Not the sexiest title for blog post headline, but we’re going with it. The below photo is an example of what’s been coming into our inbox lately from Colorado Seed Lab. A couple weeks back we sent over 100 samples of seed to the lab for germination testing, and have been getting pretty stellar results, generally between 95-99% viable. While federal standards require seed companies to sell vegetable seeds with between 60-80% germination, depending on the crop, we never sell anything below 80%. 80% tends to be the accepted industry standard, except for certain flowers and herbs which can be hard to get that high. On average, our seed has been tested at 94% viable over the past two years. No bad. It can be a bummer to obsessively tend to a seed crop for 6 months to year and then get a bad germ report back without an explanation for what went wrong. Immature, diseased, dormant? It’s hard to know. There are usually at least a couple duds every year, generally on those heat loving crops that are hard to mature for seed at our latitude and mild climate. Luckily, that hasn’t yet happened yet this sweet germ report season. Crossing fingers the good news keeps a flowin so that we’ll all maximize our chances for vigorous and abundant gardens in 2020.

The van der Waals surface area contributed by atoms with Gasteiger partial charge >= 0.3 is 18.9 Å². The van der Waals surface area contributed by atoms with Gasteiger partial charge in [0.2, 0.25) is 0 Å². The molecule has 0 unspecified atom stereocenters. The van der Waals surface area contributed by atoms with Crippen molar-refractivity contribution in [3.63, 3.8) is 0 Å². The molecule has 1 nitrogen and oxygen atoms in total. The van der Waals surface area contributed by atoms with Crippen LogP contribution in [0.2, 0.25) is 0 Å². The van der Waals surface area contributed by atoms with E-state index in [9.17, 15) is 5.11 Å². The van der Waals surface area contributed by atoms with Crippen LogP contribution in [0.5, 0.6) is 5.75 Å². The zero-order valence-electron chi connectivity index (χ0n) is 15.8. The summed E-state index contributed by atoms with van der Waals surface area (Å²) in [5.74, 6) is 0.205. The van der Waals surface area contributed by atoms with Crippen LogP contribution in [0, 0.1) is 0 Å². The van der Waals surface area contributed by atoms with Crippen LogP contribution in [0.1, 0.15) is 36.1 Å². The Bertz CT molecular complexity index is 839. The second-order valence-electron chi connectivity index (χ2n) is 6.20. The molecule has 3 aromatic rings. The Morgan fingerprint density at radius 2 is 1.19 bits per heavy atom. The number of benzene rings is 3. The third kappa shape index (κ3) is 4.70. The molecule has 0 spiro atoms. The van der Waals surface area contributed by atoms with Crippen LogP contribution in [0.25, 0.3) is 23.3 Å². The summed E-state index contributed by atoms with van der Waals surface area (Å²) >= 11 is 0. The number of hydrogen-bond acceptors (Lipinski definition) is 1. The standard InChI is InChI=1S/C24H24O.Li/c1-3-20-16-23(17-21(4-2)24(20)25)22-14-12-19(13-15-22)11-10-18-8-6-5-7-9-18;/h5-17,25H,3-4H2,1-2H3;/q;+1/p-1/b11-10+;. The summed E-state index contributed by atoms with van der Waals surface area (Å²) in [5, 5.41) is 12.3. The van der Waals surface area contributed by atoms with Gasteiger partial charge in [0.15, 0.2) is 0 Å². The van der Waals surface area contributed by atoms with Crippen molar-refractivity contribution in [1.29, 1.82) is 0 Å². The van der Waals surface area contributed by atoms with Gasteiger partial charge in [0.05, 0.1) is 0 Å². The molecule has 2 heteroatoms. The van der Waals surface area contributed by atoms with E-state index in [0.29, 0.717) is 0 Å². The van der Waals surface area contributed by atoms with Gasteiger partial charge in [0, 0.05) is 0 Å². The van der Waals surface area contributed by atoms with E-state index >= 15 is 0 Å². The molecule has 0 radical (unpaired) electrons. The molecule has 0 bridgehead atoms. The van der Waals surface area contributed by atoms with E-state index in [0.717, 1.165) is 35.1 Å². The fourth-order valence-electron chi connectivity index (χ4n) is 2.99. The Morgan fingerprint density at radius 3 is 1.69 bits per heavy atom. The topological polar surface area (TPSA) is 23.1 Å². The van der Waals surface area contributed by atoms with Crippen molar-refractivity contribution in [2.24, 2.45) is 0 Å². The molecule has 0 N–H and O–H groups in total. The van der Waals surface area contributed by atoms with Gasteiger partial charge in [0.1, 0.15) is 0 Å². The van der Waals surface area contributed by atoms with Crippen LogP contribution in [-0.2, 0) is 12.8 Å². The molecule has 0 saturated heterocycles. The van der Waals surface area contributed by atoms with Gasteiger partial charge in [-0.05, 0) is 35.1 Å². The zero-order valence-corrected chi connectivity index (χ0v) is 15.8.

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On-Farm Plant Breeding pt. 2